One would think supplying 0.38 gee during the outbound transit to Mars would be OK,  since that is what they have to tolerate when they get there.  The only downside is tolerating entry deceleration and landing gees once they arrive.  Tolerating 2 to 4 peak gees seems mild enough to we who are 1-gee acclimatized and evolved.  That might not be as true for someone acclimatized to only 0.38 gee.  We do not know that answer.  Nobody yet does.  Just something to think about.

I have added a worksheet to the "big ship stuff" spreadsheet that takes on tug-assisted departures and arrivals at Earth and Mars.  I used an elongated ellipse orbit for the tug with a periapsis speed just under escape.  That makes recovery and reuse far easier and more timely.  It still lets the tug shoulder the majority of the delta-vee requirements to get the ship onto the interplanetary trajectory.  What I found indicates the total propellant required of the ship plus the tugs is less than the total propellant required if the ship does all the delta-vee itself. 

But,  it is not enough to make a two-way journey practical with chemical propulsion.  It still falls in the 3-4 tons propellant per ton of dead-head payload range,  for a one-way transit.  So for 5000 tons of dead head payload,  we're still talking 15,000-20,000 tons of propellant to ship up to load the ship and the tugs (if any).  At each end of the journey.  The solution is definitely high-performing nuclear and/or electric,  unless of course you opt for explosion propulsion,  which offers the most promise of all the types so far.

I've got both worksheets pretty well debugged and reliable,  and I have written a user's manual for it.  It's available,  if you want it. As is the atmosphere spreadsheet for habitat and suits.

GW

Last edited by GW Johnson (2022-01-12 10:38:40)


GW Johnson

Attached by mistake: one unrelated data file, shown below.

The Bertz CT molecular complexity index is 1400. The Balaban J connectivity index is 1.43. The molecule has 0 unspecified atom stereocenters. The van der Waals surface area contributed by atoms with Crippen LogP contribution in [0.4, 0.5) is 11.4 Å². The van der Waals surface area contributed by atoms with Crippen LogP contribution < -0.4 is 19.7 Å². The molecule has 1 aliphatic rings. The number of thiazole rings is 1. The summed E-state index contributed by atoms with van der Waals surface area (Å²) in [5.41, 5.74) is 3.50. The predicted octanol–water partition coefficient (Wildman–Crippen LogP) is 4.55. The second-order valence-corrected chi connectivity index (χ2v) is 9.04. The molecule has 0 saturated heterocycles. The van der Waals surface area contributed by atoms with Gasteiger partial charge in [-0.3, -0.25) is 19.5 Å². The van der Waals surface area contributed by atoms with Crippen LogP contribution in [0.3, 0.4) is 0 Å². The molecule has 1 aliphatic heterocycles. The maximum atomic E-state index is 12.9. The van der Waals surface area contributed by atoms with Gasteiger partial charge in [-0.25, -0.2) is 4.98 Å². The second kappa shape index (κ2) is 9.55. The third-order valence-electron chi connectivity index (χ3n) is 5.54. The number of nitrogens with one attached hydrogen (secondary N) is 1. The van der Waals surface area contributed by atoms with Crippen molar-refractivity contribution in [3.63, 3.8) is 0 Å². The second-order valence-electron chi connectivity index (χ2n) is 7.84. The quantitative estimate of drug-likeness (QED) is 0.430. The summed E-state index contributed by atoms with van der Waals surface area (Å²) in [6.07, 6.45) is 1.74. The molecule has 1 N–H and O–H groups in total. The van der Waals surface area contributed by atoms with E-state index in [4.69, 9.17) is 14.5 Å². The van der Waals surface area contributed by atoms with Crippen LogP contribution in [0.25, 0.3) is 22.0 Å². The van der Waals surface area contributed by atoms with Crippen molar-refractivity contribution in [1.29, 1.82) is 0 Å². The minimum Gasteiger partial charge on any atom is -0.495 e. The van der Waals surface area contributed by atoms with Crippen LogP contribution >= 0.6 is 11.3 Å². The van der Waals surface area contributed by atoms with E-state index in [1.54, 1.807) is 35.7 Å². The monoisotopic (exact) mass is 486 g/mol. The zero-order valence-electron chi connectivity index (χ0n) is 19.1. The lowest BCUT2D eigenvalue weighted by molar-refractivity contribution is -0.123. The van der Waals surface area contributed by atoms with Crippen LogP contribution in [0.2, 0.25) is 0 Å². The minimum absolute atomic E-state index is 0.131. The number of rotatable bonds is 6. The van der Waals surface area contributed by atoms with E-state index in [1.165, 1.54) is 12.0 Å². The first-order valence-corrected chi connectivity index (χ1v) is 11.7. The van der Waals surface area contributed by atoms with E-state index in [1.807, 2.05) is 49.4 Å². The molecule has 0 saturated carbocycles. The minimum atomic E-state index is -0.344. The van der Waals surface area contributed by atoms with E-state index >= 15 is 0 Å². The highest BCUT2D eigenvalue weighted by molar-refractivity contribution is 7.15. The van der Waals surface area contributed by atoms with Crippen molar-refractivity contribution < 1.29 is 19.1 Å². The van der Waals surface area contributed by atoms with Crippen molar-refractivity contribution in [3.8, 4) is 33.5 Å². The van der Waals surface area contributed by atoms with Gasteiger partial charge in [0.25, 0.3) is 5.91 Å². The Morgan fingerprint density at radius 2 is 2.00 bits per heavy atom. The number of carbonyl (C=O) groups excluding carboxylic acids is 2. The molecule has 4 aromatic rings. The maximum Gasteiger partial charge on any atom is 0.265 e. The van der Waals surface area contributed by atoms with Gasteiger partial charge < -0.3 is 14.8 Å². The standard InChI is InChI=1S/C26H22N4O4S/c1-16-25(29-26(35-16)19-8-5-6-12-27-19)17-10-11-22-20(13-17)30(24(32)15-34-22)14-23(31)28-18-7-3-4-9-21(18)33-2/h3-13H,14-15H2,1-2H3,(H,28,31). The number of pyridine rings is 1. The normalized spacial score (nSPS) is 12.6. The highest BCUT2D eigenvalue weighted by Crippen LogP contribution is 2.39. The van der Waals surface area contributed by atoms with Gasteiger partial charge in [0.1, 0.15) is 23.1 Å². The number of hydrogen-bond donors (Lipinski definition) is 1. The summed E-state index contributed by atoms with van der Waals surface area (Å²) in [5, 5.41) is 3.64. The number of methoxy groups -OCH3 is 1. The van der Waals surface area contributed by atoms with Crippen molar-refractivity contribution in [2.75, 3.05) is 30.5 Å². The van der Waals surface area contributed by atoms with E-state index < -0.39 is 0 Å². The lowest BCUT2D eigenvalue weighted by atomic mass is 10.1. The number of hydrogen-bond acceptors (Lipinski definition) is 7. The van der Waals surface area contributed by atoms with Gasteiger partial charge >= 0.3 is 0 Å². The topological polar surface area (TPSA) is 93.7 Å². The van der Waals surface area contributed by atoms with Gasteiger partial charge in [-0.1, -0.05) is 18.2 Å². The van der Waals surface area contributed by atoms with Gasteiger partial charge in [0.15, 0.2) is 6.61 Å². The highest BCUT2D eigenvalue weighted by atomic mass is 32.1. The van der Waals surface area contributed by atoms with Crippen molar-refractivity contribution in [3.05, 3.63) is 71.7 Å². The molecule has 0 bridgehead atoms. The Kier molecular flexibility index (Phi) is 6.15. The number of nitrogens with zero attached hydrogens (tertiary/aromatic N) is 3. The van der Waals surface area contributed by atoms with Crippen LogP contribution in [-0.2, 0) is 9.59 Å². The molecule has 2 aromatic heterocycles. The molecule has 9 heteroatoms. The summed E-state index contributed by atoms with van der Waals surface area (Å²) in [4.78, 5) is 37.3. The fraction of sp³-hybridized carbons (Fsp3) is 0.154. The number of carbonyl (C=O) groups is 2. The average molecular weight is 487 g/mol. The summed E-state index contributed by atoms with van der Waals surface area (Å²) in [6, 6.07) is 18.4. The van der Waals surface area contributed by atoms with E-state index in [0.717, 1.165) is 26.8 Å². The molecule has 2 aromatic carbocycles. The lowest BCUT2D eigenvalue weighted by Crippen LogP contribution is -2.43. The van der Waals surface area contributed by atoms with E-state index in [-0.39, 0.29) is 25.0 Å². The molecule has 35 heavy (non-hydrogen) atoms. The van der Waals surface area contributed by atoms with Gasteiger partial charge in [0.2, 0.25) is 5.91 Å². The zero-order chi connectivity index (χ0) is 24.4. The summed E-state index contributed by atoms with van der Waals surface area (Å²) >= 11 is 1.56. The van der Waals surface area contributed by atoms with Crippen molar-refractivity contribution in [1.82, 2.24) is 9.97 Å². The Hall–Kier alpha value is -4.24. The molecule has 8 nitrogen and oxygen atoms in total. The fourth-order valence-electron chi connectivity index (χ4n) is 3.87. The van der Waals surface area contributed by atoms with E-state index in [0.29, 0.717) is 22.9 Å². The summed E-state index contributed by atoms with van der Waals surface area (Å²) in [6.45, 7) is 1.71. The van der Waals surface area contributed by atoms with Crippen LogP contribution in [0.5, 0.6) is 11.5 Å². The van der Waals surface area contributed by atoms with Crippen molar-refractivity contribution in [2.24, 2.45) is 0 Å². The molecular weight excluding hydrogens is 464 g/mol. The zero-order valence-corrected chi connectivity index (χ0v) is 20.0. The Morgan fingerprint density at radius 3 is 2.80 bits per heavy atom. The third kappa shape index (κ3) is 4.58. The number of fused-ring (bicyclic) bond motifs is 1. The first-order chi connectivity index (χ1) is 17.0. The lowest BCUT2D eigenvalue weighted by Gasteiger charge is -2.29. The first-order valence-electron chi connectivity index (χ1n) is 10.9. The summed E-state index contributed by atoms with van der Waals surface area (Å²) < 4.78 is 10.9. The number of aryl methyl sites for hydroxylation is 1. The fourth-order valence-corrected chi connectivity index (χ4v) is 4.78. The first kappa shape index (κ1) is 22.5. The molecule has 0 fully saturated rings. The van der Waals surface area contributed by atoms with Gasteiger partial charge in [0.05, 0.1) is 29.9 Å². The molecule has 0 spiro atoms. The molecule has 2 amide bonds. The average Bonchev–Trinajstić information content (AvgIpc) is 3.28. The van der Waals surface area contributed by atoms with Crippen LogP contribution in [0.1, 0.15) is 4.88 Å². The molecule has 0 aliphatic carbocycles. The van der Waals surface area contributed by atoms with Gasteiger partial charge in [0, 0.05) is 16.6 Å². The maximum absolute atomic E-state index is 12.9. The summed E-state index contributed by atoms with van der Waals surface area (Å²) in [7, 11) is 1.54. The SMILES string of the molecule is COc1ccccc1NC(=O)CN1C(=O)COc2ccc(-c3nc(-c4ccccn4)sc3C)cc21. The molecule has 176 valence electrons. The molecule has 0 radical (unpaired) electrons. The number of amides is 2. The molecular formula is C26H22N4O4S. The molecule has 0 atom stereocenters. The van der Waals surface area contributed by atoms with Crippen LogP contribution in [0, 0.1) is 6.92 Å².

McGregor,  Texas

"There is nothing as expensive as a dead crew,  especially one dead from a bad management decision"

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#20 2022-01-12 10:41:41

Oldfart1939
Member
Registered: 2016-11-26
Posts: 2,419

Re: Large Ship Competing Designs

Re: Gravity centrifuge testing. I really don't believe that an onboard centrifuge system is what we need; it should be a smaller, free floating subsidiary satellite of the von Braun "bicycle wheel" design, completely independent of the ISS structurally. It could be entirely robotic but accessible from the ISS via a spacewalk.
When I say "smaller," I simply am referring relative to the ISS proper.

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#21 2022-01-12 11:10:05

tahanson43206
Moderator
Registered: 2018-04-27
Posts: 18,142

Re: Large Ship Competing Designs

For OF1939 .... thanks for (what I interpret as) your support of both RobertDyck and kbd512 visions.

You seem to be backing kbd512 because of the counter-rotating habitat rings, but either design would help to retire human ignorance of the effect of gravity on plants and animals in the regime between zero and 1.

There ** seems ** to be some energy floating around in the human population to study artificial gravity at scale in space.

The challenge for anyone seeking to retire the uncertainty in that area is how to enlist sufficient support to yield the funds that are needed.

Mars Society is a global enterprise.  There is no need to be restricted by the failings or incapability of any one country. 

(th)